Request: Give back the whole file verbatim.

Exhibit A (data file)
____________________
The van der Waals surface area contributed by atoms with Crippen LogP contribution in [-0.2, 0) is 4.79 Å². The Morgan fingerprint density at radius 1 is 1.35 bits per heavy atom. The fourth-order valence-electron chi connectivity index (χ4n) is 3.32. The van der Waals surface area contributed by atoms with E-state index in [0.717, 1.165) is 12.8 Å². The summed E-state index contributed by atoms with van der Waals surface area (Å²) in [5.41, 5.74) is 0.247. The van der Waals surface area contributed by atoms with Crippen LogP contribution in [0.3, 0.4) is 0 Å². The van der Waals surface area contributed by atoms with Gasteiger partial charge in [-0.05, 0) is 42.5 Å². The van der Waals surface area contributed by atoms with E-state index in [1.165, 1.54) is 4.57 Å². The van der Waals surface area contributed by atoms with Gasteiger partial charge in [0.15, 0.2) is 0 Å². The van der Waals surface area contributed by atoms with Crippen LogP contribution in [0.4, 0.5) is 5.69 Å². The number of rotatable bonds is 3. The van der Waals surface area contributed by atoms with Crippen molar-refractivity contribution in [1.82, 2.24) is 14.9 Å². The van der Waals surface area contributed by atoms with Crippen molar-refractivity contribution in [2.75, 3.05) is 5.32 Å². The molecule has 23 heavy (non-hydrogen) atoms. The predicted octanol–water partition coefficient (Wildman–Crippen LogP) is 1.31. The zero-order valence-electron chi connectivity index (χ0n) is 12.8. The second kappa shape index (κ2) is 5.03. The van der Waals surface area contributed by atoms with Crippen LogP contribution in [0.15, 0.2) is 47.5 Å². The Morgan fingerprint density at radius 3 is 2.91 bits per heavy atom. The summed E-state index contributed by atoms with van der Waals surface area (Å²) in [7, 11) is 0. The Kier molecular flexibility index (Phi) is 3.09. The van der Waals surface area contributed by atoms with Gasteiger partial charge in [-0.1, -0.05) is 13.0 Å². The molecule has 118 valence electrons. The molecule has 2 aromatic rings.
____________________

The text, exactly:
The van der Waals surface area contributed by atoms with Crippen LogP contribution in [-0.2, 0) is 4.79 Å². The Morgan fingerprint density at radius 1 is 1.35 bits per heavy atom. The fourth-order valence-electron chi connectivity index (χ4n) is 3.32. The van der Waals surface area contributed by atoms with E-state index in [0.717, 1.165) is 12.8 Å². The summed E-state index contributed by atoms with van der Waals surface area (Å²) in [5.41, 5.74) is 0.247. The van der Waals surface area contributed by atoms with Crippen LogP contribution in [0.3, 0.4) is 0 Å². The van der Waals surface area contributed by atoms with Gasteiger partial charge in [-0.05, 0) is 42.5 Å². The van der Waals surface area contributed by atoms with E-state index in [1.165, 1.54) is 4.57 Å². The van der Waals surface area contributed by atoms with Gasteiger partial charge in [0.15, 0.2) is 0 Å². The van der Waals surface area contributed by atoms with Crippen LogP contribution in [0.4, 0.5) is 5.69 Å². The number of rotatable bonds is 3. The van der Waals surface area contributed by atoms with Crippen molar-refractivity contribution in [1.82, 2.24) is 14.9 Å². The van der Waals surface area contributed by atoms with Crippen molar-refractivity contribution in [2.75, 3.05) is 5.32 Å². The molecule has 23 heavy (non-hydrogen) atoms. The predicted octanol–water partition coefficient (Wildman–Crippen LogP) is 1.31. The zero-order valence-electron chi connectivity index (χ0n) is 12.8. The second kappa shape index (κ2) is 5.03. The van der Waals surface area contributed by atoms with Crippen LogP contribution in [0.15, 0.2) is 47.5 Å². The Morgan fingerprint density at radius 3 is 2.91 bits per heavy atom. The summed E-state index contributed by atoms with van der Waals surface area (Å²) in [7, 11) is 0. The Kier molecular flexibility index (Phi) is 3.09. The van der Waals surface area contributed by atoms with Gasteiger partial charge in [-0.1, -0.05) is 13.0 Å². The molecule has 118 valence electrons. The molecule has 2 aromatic rings.